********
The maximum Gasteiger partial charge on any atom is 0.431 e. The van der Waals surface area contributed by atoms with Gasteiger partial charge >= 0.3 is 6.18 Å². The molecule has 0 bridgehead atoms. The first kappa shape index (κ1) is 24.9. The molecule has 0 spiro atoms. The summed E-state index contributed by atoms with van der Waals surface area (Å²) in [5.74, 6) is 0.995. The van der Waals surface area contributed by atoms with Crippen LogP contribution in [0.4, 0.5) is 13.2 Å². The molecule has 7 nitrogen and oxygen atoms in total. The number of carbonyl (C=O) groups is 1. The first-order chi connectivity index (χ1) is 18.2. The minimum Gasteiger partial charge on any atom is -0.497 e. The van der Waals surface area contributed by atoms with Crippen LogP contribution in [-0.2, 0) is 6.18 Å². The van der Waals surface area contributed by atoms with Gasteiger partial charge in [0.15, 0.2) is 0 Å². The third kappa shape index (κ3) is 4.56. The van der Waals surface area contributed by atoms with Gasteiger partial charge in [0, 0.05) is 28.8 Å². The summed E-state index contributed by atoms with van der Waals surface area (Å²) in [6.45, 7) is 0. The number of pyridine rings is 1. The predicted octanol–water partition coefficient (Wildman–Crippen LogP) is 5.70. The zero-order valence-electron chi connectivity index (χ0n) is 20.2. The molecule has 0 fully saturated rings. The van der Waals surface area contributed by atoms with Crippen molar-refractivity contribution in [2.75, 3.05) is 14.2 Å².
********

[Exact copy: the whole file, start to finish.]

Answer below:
The maximum Gasteiger partial charge on any atom is 0.431 e. The van der Waals surface area contributed by atoms with Gasteiger partial charge >= 0.3 is 6.18 Å². The molecule has 0 bridgehead atoms. The first kappa shape index (κ1) is 24.9. The molecule has 0 spiro atoms. The summed E-state index contributed by atoms with van der Waals surface area (Å²) in [5.74, 6) is 0.995. The van der Waals surface area contributed by atoms with Crippen LogP contribution in [0.4, 0.5) is 13.2 Å². The molecule has 7 nitrogen and oxygen atoms in total. The number of carbonyl (C=O) groups is 1. The first-order chi connectivity index (χ1) is 18.2. The minimum Gasteiger partial charge on any atom is -0.497 e. The van der Waals surface area contributed by atoms with Crippen LogP contribution in [-0.2, 0) is 6.18 Å². The van der Waals surface area contributed by atoms with Gasteiger partial charge in [0.15, 0.2) is 0 Å². The third kappa shape index (κ3) is 4.56. The van der Waals surface area contributed by atoms with Gasteiger partial charge in [0, 0.05) is 28.8 Å². The summed E-state index contributed by atoms with van der Waals surface area (Å²) in [6.45, 7) is 0. The number of pyridine rings is 1. The predicted octanol–water partition coefficient (Wildman–Crippen LogP) is 5.70. The zero-order valence-electron chi connectivity index (χ0n) is 20.2. The molecule has 0 fully saturated rings. The van der Waals surface area contributed by atoms with Crippen molar-refractivity contribution in [2.75, 3.05) is 14.2 Å².